An Education Policy Institute report, produced by Pearson, recommends the government launches “a high-profile national campaign” to promote free English and maths courses for adults wanting to study up to and including GCSE level.
The report was prepared under the guidance of Professor Sir Roy Anderson, alongside an independent advisory group of senior figures. Among several new topics, the report focuses on how best to develop a culture of lifelong learning.
It recommends “a structural change in tertiary education…needed to address these problems” and goes on to suggest that, as the UK leaves the EU, there may be further risks as previous support from the European Social Fund may cease after Brexit.
The report goes on to say the government should develop Functional Skills into a “high quality, relevant and recognised qualification”. The success of which should be measured on “progression rates, employment outcomes and equipping young people with basic skills.” The launch of revised Functional Skills qualifications in 2019 offers an opportunity for improvement on the provision for disengaged learners.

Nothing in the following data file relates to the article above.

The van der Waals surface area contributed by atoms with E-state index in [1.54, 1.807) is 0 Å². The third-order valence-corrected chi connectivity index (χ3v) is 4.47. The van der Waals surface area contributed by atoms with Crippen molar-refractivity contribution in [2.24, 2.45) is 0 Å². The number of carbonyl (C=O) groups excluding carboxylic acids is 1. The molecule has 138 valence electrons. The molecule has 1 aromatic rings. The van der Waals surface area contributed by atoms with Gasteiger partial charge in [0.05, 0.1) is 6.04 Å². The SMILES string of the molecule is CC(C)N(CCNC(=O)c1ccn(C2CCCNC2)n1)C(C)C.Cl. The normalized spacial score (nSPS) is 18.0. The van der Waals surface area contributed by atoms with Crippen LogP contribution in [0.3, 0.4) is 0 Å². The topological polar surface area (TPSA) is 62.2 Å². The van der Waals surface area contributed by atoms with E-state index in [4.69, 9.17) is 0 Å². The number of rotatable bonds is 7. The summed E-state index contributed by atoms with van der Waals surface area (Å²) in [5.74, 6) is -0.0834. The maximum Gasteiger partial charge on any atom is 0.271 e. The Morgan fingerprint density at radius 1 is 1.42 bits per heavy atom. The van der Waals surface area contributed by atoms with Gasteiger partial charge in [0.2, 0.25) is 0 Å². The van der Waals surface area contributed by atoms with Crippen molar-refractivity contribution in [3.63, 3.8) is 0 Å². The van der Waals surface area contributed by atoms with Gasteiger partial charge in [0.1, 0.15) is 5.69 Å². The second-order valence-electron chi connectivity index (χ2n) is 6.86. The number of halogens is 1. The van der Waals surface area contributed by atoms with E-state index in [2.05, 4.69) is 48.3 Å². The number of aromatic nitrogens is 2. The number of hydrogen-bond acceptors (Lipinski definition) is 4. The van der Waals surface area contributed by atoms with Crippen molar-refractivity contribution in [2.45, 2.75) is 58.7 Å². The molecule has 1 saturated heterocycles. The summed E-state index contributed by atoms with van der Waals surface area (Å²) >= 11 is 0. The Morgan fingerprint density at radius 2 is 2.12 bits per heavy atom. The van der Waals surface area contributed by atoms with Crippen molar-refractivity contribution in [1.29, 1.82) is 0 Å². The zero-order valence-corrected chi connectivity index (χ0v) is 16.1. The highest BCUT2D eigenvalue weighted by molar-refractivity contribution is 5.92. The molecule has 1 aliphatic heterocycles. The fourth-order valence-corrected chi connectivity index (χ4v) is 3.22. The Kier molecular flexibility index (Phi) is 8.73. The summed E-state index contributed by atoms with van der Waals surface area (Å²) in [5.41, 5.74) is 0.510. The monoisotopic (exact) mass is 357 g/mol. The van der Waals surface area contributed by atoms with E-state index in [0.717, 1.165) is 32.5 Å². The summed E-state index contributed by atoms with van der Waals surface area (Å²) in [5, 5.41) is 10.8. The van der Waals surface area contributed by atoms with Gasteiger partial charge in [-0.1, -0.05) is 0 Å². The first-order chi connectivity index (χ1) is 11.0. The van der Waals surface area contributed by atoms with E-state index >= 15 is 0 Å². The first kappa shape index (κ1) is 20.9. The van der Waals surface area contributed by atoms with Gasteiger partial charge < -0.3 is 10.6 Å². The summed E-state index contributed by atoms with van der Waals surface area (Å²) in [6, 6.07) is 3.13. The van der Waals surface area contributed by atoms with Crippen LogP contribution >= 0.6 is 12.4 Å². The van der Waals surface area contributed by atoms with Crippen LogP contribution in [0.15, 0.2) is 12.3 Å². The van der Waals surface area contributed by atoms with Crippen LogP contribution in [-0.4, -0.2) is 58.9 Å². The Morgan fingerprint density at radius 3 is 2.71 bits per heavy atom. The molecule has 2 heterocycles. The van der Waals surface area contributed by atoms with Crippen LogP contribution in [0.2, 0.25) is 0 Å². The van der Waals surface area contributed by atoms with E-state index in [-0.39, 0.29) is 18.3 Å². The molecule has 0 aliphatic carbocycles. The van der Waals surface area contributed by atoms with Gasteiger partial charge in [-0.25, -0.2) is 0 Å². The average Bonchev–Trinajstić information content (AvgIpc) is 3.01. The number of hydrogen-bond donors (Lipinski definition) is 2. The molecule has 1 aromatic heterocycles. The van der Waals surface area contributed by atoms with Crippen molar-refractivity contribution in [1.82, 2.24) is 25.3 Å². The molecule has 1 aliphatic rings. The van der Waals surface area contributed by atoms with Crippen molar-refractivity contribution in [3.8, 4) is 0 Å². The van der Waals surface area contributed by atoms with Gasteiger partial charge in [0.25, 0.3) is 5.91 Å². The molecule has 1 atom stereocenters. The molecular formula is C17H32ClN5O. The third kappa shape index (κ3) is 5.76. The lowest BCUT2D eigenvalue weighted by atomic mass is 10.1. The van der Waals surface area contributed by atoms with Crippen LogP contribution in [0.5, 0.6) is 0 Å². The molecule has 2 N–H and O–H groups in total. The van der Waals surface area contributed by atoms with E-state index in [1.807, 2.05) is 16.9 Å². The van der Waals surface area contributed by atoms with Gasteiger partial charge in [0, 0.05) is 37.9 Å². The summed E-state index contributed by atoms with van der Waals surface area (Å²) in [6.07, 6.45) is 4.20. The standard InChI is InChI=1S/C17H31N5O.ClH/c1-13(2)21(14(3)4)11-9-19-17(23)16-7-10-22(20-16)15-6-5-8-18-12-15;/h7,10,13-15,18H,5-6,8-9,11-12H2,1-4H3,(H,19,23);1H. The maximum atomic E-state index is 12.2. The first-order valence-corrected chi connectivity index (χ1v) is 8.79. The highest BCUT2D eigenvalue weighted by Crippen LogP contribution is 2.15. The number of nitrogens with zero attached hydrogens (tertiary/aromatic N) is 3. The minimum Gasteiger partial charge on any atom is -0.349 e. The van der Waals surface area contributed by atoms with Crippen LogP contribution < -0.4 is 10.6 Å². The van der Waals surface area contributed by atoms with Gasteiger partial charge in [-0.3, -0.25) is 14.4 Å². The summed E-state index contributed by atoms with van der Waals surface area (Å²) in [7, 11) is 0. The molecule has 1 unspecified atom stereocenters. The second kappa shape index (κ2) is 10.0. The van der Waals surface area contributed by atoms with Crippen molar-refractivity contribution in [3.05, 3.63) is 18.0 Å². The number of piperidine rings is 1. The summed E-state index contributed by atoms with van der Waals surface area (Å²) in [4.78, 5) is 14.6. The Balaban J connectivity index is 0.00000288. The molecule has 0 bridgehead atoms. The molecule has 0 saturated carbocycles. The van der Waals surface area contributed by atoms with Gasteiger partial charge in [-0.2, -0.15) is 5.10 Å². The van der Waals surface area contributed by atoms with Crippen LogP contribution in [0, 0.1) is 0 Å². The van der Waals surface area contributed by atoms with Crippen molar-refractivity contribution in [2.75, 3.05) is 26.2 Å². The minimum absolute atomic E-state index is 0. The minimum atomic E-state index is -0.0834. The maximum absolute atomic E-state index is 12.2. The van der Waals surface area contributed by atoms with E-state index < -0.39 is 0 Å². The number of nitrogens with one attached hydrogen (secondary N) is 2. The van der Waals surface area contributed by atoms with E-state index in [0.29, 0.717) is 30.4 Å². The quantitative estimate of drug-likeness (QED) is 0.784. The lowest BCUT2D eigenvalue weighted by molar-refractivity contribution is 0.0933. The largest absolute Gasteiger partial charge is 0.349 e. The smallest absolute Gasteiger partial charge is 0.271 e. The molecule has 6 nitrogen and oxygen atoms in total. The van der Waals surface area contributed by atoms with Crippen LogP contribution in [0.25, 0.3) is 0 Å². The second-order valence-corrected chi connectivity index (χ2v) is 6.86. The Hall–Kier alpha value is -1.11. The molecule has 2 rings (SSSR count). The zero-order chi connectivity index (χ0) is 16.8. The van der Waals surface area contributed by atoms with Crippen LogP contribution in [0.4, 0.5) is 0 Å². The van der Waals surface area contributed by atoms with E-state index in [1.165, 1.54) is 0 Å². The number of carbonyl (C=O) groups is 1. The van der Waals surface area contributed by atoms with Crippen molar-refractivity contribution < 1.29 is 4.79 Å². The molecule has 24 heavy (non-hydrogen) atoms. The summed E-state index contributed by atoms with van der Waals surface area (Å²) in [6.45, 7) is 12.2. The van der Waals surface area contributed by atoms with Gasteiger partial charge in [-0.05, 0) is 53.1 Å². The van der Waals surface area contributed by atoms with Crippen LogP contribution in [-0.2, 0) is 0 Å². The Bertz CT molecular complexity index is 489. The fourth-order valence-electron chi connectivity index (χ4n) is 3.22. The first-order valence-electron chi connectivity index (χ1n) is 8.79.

It also highlights that children with special educational needs (SEND) are more likely to experience poverty and less likely to experience a fulfilling educational experience. “Only 24.2 per cent of pupils with an identified SEND achieve an A*-C in Maths and English, compared with 69.7 per cent of others.”
There is an acknowledgment that apprenticeships are at risk of being used to validate existing older workers’ skills, instead of preparing younger people for the world of work. The report recommends that given the dependence of apprentices on the sustainability of their employer’s business for their programme of training, it should ensure learners can move between apprenticeships and classroom-based technical routes. Students should also be monitored on how well they are progressing through apprenticeships and the suitability of this route if they are lacking basic literacy and numeracy.
Read the full report here